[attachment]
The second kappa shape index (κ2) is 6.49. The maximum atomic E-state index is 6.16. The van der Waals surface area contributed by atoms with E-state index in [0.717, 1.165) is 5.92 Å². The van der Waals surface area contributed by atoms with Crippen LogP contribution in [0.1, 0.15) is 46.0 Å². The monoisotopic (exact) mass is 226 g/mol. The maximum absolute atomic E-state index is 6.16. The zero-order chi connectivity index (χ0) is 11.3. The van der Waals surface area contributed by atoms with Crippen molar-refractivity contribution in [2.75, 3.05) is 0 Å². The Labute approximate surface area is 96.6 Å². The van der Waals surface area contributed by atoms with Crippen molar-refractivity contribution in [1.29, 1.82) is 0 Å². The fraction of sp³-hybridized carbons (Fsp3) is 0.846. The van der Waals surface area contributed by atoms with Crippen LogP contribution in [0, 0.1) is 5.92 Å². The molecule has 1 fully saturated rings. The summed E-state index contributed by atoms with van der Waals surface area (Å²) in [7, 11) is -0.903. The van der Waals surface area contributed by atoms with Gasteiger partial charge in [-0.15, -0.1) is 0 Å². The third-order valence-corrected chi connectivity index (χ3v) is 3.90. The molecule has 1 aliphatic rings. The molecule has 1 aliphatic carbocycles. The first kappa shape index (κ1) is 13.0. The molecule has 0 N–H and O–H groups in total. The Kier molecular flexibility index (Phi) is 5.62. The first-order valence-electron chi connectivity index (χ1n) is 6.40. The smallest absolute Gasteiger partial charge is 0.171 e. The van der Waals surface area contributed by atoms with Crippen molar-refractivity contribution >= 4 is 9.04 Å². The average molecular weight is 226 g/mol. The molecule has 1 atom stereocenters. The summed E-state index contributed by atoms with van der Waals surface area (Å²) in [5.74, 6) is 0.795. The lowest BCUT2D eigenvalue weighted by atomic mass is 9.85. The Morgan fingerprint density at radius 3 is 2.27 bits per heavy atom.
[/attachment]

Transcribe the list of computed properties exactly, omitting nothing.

The second kappa shape index (κ2) is 6.49. The maximum atomic E-state index is 6.16. The van der Waals surface area contributed by atoms with E-state index in [0.717, 1.165) is 5.92 Å². The van der Waals surface area contributed by atoms with Crippen LogP contribution in [0.1, 0.15) is 46.0 Å². The monoisotopic (exact) mass is 226 g/mol. The maximum absolute atomic E-state index is 6.16. The zero-order chi connectivity index (χ0) is 11.3. The van der Waals surface area contributed by atoms with Crippen molar-refractivity contribution in [2.75, 3.05) is 0 Å². The Labute approximate surface area is 96.6 Å². The van der Waals surface area contributed by atoms with Crippen molar-refractivity contribution in [1.29, 1.82) is 0 Å². The fraction of sp³-hybridized carbons (Fsp3) is 0.846. The van der Waals surface area contributed by atoms with Crippen LogP contribution in [0, 0.1) is 5.92 Å². The molecule has 1 fully saturated rings. The summed E-state index contributed by atoms with van der Waals surface area (Å²) in [7, 11) is -0.903. The van der Waals surface area contributed by atoms with Gasteiger partial charge in [-0.15, -0.1) is 0 Å². The third-order valence-corrected chi connectivity index (χ3v) is 3.90. The molecule has 1 aliphatic rings. The molecule has 1 aliphatic carbocycles. The first kappa shape index (κ1) is 13.0. The molecule has 0 N–H and O–H groups in total. The Kier molecular flexibility index (Phi) is 5.62. The first-order valence-electron chi connectivity index (χ1n) is 6.40. The smallest absolute Gasteiger partial charge is 0.171 e. The van der Waals surface area contributed by atoms with Crippen molar-refractivity contribution >= 4 is 9.04 Å². The average molecular weight is 226 g/mol. The molecule has 1 atom stereocenters. The summed E-state index contributed by atoms with van der Waals surface area (Å²) in [5.74, 6) is 0.795. The lowest BCUT2D eigenvalue weighted by atomic mass is 9.85. The Morgan fingerprint density at radius 3 is 2.27 bits per heavy atom.